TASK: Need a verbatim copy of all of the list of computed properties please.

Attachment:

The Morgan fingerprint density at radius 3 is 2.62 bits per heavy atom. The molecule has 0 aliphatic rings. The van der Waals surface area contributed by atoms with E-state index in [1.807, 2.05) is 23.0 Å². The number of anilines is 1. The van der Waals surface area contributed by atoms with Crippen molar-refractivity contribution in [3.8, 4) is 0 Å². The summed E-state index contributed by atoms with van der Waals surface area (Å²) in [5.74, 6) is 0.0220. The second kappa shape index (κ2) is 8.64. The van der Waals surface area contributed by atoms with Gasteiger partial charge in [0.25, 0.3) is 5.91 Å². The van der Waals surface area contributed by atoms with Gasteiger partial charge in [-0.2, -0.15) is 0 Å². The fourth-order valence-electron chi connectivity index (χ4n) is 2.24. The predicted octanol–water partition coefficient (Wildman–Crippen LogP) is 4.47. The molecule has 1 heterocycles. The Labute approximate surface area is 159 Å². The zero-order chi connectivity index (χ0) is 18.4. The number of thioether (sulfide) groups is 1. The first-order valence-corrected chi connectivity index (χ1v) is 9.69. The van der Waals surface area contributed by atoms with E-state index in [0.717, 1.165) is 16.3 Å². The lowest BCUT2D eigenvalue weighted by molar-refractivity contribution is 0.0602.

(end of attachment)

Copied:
The Morgan fingerprint density at radius 3 is 2.62 bits per heavy atom. The molecule has 0 aliphatic rings. The van der Waals surface area contributed by atoms with E-state index in [1.807, 2.05) is 23.0 Å². The number of anilines is 1. The van der Waals surface area contributed by atoms with Crippen molar-refractivity contribution in [3.8, 4) is 0 Å². The summed E-state index contributed by atoms with van der Waals surface area (Å²) in [5.74, 6) is 0.0220. The second kappa shape index (κ2) is 8.64. The van der Waals surface area contributed by atoms with Gasteiger partial charge in [0.25, 0.3) is 5.91 Å². The van der Waals surface area contributed by atoms with Gasteiger partial charge in [-0.2, -0.15) is 0 Å². The fourth-order valence-electron chi connectivity index (χ4n) is 2.24. The predicted octanol–water partition coefficient (Wildman–Crippen LogP) is 4.47. The molecule has 1 heterocycles. The Labute approximate surface area is 159 Å². The zero-order chi connectivity index (χ0) is 18.4. The number of thioether (sulfide) groups is 1. The first-order valence-corrected chi connectivity index (χ1v) is 9.69. The van der Waals surface area contributed by atoms with E-state index in [0.717, 1.165) is 16.3 Å². The lowest BCUT2D eigenvalue weighted by molar-refractivity contribution is 0.0602.